L., Sp. Pl. 106 (1753) subsp. ibicinum (Boiss. & Hausskn. ex Boiss.)Ehrend., Pl. Syst. Evol. 127:305 (1977).
Synonymy: G. tenerum Schleicher, Cat. Plant. Helv. edn 4:18 (1821); G. ibicinum Boiss. & Hausskn. ex Boiss., Fl. Orient. 3:70 (1875).
, Galium spurium
Common name: None
Annual with weak stems up to 30 cm long, usually scrambling; stems quadrangular, with stout recurred hairs along the ridges; leaves and stipules equal, in whorls of 5 or 6, oblanceolate, rarely obovate when young, 7-16 mm long, cuspidate, with a colourless terminal seta often wearing off soon, with hooked bristles on the upper surface but especially along the slightly recurved margin, spreading.
Inflorescences axillary, 1 or 2 per node each with usually 1 flower, with filiform peduncles as long as or longer than the leaves; corolla yellowish-green.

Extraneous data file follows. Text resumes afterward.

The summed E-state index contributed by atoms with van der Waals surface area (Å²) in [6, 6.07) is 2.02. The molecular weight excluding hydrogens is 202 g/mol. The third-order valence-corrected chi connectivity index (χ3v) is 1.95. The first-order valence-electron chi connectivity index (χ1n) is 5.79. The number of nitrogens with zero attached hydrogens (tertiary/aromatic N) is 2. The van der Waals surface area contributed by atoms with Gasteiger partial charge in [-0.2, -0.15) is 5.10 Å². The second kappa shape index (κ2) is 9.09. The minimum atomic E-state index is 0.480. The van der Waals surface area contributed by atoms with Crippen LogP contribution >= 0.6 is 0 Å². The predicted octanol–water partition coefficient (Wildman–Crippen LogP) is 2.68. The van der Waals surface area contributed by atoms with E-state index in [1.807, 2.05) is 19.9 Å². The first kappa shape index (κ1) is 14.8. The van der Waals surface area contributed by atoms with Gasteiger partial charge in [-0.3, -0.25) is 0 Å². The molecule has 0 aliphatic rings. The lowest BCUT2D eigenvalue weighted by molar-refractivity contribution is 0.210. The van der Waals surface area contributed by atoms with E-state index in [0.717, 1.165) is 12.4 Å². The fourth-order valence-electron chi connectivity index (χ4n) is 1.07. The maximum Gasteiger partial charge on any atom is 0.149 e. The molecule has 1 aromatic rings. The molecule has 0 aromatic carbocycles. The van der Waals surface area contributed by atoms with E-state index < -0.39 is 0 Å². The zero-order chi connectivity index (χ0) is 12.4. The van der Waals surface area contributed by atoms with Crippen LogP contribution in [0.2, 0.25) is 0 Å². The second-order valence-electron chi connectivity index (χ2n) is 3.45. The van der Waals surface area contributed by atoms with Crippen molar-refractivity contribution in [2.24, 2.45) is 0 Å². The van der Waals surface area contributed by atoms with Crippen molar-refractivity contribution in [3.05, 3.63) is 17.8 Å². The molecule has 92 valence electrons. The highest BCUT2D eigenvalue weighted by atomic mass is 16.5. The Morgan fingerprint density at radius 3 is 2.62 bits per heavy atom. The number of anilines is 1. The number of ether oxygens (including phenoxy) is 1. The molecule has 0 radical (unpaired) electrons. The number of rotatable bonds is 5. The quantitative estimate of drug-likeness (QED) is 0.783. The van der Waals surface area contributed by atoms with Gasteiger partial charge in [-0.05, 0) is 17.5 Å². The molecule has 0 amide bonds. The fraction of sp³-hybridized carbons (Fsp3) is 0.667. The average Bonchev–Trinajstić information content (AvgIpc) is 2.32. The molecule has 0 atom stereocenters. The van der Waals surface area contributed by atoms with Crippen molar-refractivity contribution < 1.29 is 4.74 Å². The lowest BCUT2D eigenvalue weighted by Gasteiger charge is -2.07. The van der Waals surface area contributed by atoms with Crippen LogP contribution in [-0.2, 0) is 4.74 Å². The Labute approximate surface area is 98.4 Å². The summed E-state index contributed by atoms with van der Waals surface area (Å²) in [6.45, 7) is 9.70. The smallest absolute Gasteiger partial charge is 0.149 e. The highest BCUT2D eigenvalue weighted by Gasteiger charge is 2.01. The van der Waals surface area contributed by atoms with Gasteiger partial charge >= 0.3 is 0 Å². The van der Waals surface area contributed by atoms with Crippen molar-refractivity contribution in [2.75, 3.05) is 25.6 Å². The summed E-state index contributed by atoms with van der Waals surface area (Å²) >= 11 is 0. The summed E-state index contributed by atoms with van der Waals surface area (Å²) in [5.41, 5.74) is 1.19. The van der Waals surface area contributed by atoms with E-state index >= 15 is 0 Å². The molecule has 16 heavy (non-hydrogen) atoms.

Fruit 2-2.5 mm long, with 2 broadly reniform to hemispherical mericarps loosely attached to one another, each more or less densely covered with hooked hairs; fruiting stalks spreading.
S.Aust.: GT, FR, EA, EP, NL, MU, YP, SL, SE. N.S.W.; Vic.; Tas. Native and widespread in Europe.
Flowering time: Sept. — Nov.
SA Distribution Map based
on current data relating to
specimens held in the
State Herbarium of South Australia
G. spurium is mainly distinguished from G. aparine by its smaller fruit and the absence of long spreading hairs on the nodes. Vegetative material is superficially similar to G. migrans although G. spurium has usually 5 or 6 'leaves' per whorl.
Not yet available